every you interrupt understands, ages businesses want to go where they dol safe, where not see massive controversy, where they can be confident that transactions are going to operate normally, and that is an adjustment that iran is going to have to make as well. and frankly, within iran, i suspect there are different views, in the same way to hardliners here in united who even after we have certified -- united states who even after we have certified this deal is working, even after our intelligence teams, israeli intelligence teams say this has been a game changer, are posted this deal on principle. there are hardliners inside iran who do not want to see iran opened itself up to the broader world community. and are doing things to potentially undermined the deal.
6:22 pm
that seekse forces the benefits of the deal, not just in their own terms, but more broadly, we want to make time they are in the position to realize those benefits. david? >> thank you, mr. president. as you mentioned, you finished a working session with 50 world leaders about combating terrorism. i wanted to ask you about one of the strategies your administrations is using in that effort. in the past several weeks, your administration has killed well over 200 people in airstrikes in somalia, libya, and yemen, according to the department of defense. how can visa that all people killed close an imminent threat to the united states, and why is the united states now scores of people at a time rather than eliminating individuals in very targeted strikes? thank you. president obama: we have
6:23 pm
rigid andd a fairly vigorous set of criteria for us evaluating the intelligence that isil, where itt might be operating. these involve a whole range of agencies consulting extensively, and are then checked, double checked, triple checked before genetic actions are taken. tic actions -- kine are taken. for the most part, actions are taken against high-value targets in the countries you described, outside the theater of iraq in syria. in some cases, what we are seeing our camps that after long
6:24 pm
times of monitoring it becomes involved inre directing plots that could do the united states harm, for our supporting isil activities for al qaeda activities elsewhere in the world. ofif after a long period observation we are seeing that in fact explosive materials are being loaded on to trucks and individuals are engaging in training in small arms and there are some of those individuals who are identified as courier isil or al qaeda, that based on his evaluations a strike would be taken. but what we have been very cautious about is making sure that we are not taking strikes in situations where, for
6:25 pm
example, we think there is the presence of women or children or if it is in a normally populated area. out thently, we laid criteria by which we are making these decisions. we declassified many elements of this. we are going to be putting forward and trying to institutionalize on a regular basis how we make these evaluations and these analyses. in terms of the broader debate that is taking place, david, i think there has been in the past thetimate criticism that architecture, the legal architecture around the use of jerome strikes or other kinetic strength was not as precise as it should have been, and there is no doubt that civilians were killed that should not have been.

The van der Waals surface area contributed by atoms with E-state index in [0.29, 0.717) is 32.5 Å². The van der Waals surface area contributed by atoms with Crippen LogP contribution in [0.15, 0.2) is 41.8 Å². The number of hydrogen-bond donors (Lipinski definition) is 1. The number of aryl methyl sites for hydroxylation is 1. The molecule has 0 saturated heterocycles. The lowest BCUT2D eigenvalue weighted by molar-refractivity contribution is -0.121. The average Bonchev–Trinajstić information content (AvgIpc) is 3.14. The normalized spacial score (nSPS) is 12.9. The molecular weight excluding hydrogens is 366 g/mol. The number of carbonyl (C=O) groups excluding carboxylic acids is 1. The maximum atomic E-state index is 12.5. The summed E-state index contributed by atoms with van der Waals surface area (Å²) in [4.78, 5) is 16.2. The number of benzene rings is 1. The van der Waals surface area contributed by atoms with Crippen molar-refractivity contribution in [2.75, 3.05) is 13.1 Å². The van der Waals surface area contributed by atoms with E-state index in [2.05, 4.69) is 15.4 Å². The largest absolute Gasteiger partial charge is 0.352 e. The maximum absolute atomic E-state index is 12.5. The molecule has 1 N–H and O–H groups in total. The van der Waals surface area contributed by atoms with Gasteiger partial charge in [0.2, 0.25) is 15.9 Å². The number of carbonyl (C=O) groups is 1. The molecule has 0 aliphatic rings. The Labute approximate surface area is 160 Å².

6:26 pm
i think that over the last several years we have worked very hard to avoid and prevent those kinds of tragedies from taking place. situations of war, we have to take responsibility when we are or acting appropriately, where we have just made mistakes, even with the best of intentions, and that is what we are going to continue to try to do. and what i can say with great operating is that our procedures are as rigorous as they have ever been and that there is a constant evaluation of precisely what we do. thank you, mr. president. you spent seven years now working on nonproliferation issues, and you said in your over any remarks that you hope
6:27 pm
that future administrations do the same. this week one of the republican front runners to replace you said that perhaps north and south korea and japan -- perhaps south korea and japan should have nuclear weapons and would not rule out nuclear weapons in europe. what message does it send when a major party candidate is articulating such a reversal in u.s. foreign policy? and also, who did you vote for in the democratic primary? [laughter] first of all,a: it is a secret ballot, isn't it? no, i am not going to tell you now. mentioned --s you what do they tell us? they tell us the person who made the statement does not know much about foreign policy or nuclear policy or the korean peninsula or the world in general.